Prior to the school closures, online learning was generally more adopted for training returning adults and transfer students where online learning programs were focused on primarily adults returning to school from an absence. For K-12 students, very few teachers and students had extensive experience with online learning before the mandatory school closures by the pandemic (Barbour & LaBonte, 2017; Barbour & Reeves, 2009).
As of late March 2020, UNESCO projected that more than 190 countries in the world closed schools. As a result, this pandemic context affected 1.6 billion students’ learning experiences (Conto et al., 2020). While the emerging challenges brought by the pandemic could be less relevant years from now, they have offered impetus to respond now to the changing demographics of online learners and the accompanied diverse learners’ needs for long-term success in online learning or digital learning environments.
In the context of this present study, the diversity of learners, manifested by their motivational needs, highlights a focus on physical access to online learning environments or digital learning innovations, but learners’ motivational needs for achieving intended online learning processes and outcomes must be addressed. In particular, designing motivational support in online learning environments should be the priority. Our rationale is threefold. First, motivational support is the foundation of learning engagement (Huang, 2013; Kearsley & Shneiderman, 1998). “Learning motivation” that is largely localized to individual learners’ early responses to intended learning processes can lead to long-term “learning engagement” in online learning environments. Second, motivational support has been largely overlooked by prominent instructional design processes and models. As learner motivation drives learners’ early cognitive, affective, and behavioral efforts during online learning processes, instructional design effort should purposefully be a part of learners’ motivational analysis and motivational design. Third, as online learner populations are increasingly diverse in their racial, social, cultural, linguistic, and educational backgrounds, the design of motivational support for learning should no longer be based on outdated assumptions (e.g., all learners have equitable access to internet connections, learners’ skill levels in using online content are the same) (Ragnedda, 2019). A dedicated motivational design analysis is needed to reveal the fundamental causes of learners’ motivational barriers created by learners’ social and cultural backgrounds. Grounded in the aforementioned reasons, we are advocating for inclusive digital learning innovation that is focused on addressing learners’ diverse motivational needs with systematic motivational design processes.
Purpose of the Study
Current societal and social phenomena show the importance of motivational design for diverse learners as the first step towards inclusive digital learning innovation in the context of online learning. This systematic literature review study surveys the landscape of motivational design research between 2010 and 2021 to understand the recent trends of how motivational design has been investigated and what types of learners have been included in online and digital learning environments. The definition of ‘motivational design’ helps this study focus on the systematic motivational strategies and methods to enable changes in people’s motivation rather than the broadly defined instructional design strategies.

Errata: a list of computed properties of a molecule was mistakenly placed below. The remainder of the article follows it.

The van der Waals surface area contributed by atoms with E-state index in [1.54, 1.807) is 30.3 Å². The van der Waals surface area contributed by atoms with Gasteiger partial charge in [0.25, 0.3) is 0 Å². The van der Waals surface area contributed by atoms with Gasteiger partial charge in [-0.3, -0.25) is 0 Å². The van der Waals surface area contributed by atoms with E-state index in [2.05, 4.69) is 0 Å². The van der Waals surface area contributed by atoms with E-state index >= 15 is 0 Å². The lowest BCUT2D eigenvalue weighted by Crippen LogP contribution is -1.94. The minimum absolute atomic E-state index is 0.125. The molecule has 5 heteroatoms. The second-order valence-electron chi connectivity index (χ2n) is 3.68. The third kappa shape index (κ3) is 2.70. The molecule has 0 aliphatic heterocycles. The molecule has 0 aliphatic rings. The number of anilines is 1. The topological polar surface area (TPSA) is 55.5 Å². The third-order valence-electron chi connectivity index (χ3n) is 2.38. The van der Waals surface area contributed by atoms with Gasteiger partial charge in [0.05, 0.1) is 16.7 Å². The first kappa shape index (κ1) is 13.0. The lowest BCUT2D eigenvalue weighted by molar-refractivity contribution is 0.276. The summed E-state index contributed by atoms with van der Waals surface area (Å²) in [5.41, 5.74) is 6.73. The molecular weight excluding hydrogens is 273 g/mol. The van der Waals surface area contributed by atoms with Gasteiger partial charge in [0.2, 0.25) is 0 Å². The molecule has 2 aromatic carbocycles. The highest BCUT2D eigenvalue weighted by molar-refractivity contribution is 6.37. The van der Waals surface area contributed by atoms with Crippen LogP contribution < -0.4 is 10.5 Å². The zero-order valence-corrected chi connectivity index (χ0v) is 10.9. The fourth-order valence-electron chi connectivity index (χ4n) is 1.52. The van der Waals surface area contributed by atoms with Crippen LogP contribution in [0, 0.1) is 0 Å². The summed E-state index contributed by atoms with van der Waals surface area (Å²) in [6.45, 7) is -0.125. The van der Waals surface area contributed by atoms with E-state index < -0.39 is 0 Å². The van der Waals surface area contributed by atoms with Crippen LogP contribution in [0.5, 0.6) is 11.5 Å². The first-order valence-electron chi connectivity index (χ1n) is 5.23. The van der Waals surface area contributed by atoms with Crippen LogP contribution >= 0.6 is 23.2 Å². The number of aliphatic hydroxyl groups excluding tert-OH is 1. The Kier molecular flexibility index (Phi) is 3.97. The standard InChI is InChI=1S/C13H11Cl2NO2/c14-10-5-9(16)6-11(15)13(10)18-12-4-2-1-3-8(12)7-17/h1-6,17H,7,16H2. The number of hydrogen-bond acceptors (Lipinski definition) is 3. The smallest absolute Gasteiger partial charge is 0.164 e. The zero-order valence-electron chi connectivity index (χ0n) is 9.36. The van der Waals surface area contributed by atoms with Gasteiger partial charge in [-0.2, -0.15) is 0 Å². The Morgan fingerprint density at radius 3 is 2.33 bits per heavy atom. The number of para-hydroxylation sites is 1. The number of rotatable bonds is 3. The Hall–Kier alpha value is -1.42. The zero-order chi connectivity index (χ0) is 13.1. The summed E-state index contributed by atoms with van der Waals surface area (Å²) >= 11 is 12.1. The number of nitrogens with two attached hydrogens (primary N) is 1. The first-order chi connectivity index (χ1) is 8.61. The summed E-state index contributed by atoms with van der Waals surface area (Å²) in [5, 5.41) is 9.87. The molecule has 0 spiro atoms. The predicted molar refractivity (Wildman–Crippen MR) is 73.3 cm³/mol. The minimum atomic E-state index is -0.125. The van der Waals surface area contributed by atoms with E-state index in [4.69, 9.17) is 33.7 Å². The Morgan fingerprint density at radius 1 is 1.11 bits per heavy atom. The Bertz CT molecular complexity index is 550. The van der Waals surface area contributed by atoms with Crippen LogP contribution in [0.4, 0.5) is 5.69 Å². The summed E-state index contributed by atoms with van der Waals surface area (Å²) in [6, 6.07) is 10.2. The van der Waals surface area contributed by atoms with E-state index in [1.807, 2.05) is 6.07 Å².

This review aims to answer the following questions:
- What are the roles of motivational design in online and digital learning environments?
- What are the demographic and contextual criteria considered for motivational design in online and digital learning environments?
This research was carried out by following the systematic literature review key steps laid out by Pati and Lorusso (2018).
The following criteria were applied to identify the literature to be reviewed:
- The literature was selected if it was published in peer-reviewed journal articles and proceedings in the English language. This provides easy access to the majority of scientific publication readers around the world as most scientific publications are in English (Gordin, 2015; Montgomery, 2013; Ramírez-Castañeda, 2020).
- The literature was included if the studies provided empirical data and interpretation of data analysis. Literature reviews, proposals, and conceptual papers were excluded.
- The literature was included if studies were conducted for online courses, blended courses, and digital learning applications.
- The literature was included if the studies were conducted in teaching and learning environments. Studies for patients, the general public, and employees without teaching and learning goals were excluded.
Search and selection process
The literature search and selection process is listed below.
- SCOPUS was used as the literature database for two reasons. First, Shah and colleagues (2017) reported that on the topic of inclusive education research, SCOPUS could retrieve publications from influential research journals more effectively than automated academic databases (e.g., Google Scholar). Second, the use of SCOPUS allows the study to be differentiated from previous literature review search strategies on motivational design based on a broad range of academic databases (e.g., Li & Keller, 2018).
- The keywords “motivational design”, “motivation" and “instructional design" and "online learning”, “motivation" and "instructional design" and "blended learning”, and “motivation" and "instructional design" and "digital" were used based on the literature review. These keywords are used to keep the focus of this study on systematic motivational strategies in the instructional design process and methods, specifically in the context of online learning, blended learning, and digital learning environments.
- The literature was limited to published peer-reviewed journal articles and proceedings between January 2010 and December 2021.
The search process yielded a total of 58 publications. The volume is insignificant in comparison with the volume of peer-reviewed publications with keywords of “learning technology (n=3,814), “educational technology” (n=3,978), or “instructional design” (n=1,358) during the same publication period (2010 - 2021) on SCOPUS. All 58 articles were reviewed by two researchers to enhance validity and reliability. Only 29 articles met the mentioned four selection criteria and were included in the analysis.